As students returned to school in the Auckland region this week, those in years 11 to 13 who are participating in NCEA, voiced their concern at how the year is playing out.
We’ve all dealt with what 2020 has thrown at us in different ways. Kids and teenagers are no different.
Some students have sailed through. When learning moved home they knew what to do, got on with it, were well-supported and stayed focused - that was not my kids. Others lacked motivation, struggled to keep momentum and started to feel they were falling behind. Some just thought of it as an opportunity for a holiday.
As unfair as a global pandemic is, there’s nothing we can do about it. It’s here, and the life of a student goes on.
That’s a life lesson. Life isn’t fair, stuff happens, and we need to build resilience. How many times have we heard experts talk about our young adults lacking resilience. Well, here’s a perfect resilience-building opportunity.
Covid has also given school leavers a heads up about what their lives will be like next year. Being responsible for your own work is something all schools try and instil in their students. With some Universities talking about moving more classes online, distance learning will become more of the norm.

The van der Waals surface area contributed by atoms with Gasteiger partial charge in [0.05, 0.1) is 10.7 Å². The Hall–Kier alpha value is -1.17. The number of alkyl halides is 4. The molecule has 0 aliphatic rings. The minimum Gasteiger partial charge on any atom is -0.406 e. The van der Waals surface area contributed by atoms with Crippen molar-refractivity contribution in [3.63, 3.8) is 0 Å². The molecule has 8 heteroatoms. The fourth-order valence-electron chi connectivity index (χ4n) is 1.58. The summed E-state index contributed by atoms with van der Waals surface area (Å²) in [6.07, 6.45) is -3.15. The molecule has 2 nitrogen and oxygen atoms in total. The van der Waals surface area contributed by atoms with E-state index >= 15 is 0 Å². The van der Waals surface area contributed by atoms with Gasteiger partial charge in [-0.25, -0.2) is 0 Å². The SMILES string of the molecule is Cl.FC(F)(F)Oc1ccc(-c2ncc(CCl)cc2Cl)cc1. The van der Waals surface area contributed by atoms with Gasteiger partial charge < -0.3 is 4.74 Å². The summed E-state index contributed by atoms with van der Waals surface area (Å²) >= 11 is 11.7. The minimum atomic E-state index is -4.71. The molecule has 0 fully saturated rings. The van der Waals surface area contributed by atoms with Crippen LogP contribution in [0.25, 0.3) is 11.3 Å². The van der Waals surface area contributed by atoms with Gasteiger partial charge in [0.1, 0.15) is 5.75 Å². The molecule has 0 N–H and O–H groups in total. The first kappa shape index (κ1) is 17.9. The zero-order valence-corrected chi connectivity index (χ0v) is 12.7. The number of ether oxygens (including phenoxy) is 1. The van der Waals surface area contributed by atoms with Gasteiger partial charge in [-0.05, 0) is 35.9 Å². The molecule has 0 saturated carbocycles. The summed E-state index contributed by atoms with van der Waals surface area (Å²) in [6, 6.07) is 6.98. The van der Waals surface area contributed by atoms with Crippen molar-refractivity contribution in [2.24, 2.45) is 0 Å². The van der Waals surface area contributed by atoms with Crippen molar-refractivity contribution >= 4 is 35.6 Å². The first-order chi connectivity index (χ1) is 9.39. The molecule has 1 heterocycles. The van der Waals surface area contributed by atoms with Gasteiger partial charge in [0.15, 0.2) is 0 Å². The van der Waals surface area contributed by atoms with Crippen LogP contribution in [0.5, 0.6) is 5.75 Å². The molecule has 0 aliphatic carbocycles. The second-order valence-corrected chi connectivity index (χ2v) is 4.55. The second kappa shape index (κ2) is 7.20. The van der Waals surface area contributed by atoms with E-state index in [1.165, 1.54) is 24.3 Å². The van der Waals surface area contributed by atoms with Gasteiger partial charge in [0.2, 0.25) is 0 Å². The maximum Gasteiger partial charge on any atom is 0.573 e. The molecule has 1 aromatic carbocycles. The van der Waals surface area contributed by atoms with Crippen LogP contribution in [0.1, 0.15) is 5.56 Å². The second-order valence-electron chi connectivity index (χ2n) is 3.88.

But first they’ve got to get through this year. If a student has worked hard throughout the year they’re probably set, but some will need to do well in the exams to get what they need.
Sitting exams, getting accepted into your preferred tertiary course is stressful at the best of times.
An online survey of 5,761 secondary school students in 2017 discovered two-thirds of New Zealand secondary students identify stress and anxiety about assessments as a challenge to learning.
During the first lockdown, the government make NCEA easier, and changed exams schedules. In light of this last lockdown and the possibility we could continue to move up and down levels during exam time, more needs to be done to reassure students so they can get back to focusing on studying.
The concern for those who haven’t locked in their grades yet with good course work is that if they’re unable to attend an exam because of a lock down, they would instead get a derived grade based on the work they had completed earlier in the year. This is, according to teenagers I know, is “freaking” students out.
The government needs to move faster. There needs to be further NCEA concessions for Auckland students, especially considering how many teenagers have not returned to school in South Auckland. We need to be identifying those struggling or disadvantaged and meet their needs, and re-consider how exams could be run if part of New Zealand returned to Alert Level 3.
The government needs to listen to the President of the Auckland Secondary Principals' Association, Steve Hargreaves, who says the association is planning for the possibility that some or all exams could be cancelled. He would like the government to alter the alert level rules so exams could proceed safely even if there was a Level 3 lockdown.
Let’s get this done, and give the kids a break.